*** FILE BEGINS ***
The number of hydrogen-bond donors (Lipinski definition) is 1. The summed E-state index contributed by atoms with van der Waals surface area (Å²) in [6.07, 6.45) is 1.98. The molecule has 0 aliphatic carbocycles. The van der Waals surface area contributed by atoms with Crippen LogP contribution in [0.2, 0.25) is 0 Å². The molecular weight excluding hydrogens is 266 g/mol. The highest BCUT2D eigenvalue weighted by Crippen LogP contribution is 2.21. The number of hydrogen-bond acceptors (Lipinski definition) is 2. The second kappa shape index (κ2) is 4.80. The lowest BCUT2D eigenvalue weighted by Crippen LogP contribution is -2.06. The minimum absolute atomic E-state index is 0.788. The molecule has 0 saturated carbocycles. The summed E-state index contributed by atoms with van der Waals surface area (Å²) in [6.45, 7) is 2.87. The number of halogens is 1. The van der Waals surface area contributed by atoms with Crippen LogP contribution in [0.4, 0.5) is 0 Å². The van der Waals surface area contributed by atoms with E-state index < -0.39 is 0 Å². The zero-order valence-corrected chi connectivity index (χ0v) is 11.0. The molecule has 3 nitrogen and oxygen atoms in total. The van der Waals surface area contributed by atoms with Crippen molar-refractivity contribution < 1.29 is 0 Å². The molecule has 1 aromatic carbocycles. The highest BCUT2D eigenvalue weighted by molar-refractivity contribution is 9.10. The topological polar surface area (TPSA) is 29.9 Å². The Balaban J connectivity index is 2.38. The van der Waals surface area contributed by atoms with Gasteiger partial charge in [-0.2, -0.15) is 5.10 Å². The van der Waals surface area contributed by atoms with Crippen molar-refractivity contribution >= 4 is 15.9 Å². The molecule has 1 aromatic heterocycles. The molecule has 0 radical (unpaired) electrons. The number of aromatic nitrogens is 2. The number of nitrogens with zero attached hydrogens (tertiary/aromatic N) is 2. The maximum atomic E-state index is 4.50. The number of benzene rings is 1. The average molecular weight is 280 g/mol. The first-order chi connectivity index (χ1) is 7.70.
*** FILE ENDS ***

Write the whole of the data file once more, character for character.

The number of hydrogen-bond donors (Lipinski definition) is 1. The summed E-state index contributed by atoms with van der Waals surface area (Å²) in [6.07, 6.45) is 1.98. The molecule has 0 aliphatic carbocycles. The van der Waals surface area contributed by atoms with Crippen LogP contribution in [0.2, 0.25) is 0 Å². The molecular weight excluding hydrogens is 266 g/mol. The highest BCUT2D eigenvalue weighted by Crippen LogP contribution is 2.21. The number of hydrogen-bond acceptors (Lipinski definition) is 2. The second kappa shape index (κ2) is 4.80. The lowest BCUT2D eigenvalue weighted by Crippen LogP contribution is -2.06. The minimum absolute atomic E-state index is 0.788. The molecule has 0 saturated carbocycles. The summed E-state index contributed by atoms with van der Waals surface area (Å²) in [6.45, 7) is 2.87. The number of halogens is 1. The van der Waals surface area contributed by atoms with Crippen LogP contribution in [0.4, 0.5) is 0 Å². The van der Waals surface area contributed by atoms with E-state index < -0.39 is 0 Å². The zero-order valence-corrected chi connectivity index (χ0v) is 11.0. The molecule has 3 nitrogen and oxygen atoms in total. The van der Waals surface area contributed by atoms with Crippen molar-refractivity contribution < 1.29 is 0 Å². The molecule has 1 aromatic carbocycles. The highest BCUT2D eigenvalue weighted by molar-refractivity contribution is 9.10. The topological polar surface area (TPSA) is 29.9 Å². The Balaban J connectivity index is 2.38. The van der Waals surface area contributed by atoms with Gasteiger partial charge in [-0.2, -0.15) is 5.10 Å². The van der Waals surface area contributed by atoms with Crippen molar-refractivity contribution >= 4 is 15.9 Å². The molecule has 1 aromatic heterocycles. The molecule has 0 radical (unpaired) electrons. The number of aromatic nitrogens is 2. The number of nitrogens with zero attached hydrogens (tertiary/aromatic N) is 2. The maximum atomic E-state index is 4.50. The number of benzene rings is 1. The average molecular weight is 280 g/mol. The first-order chi connectivity index (χ1) is 7.70.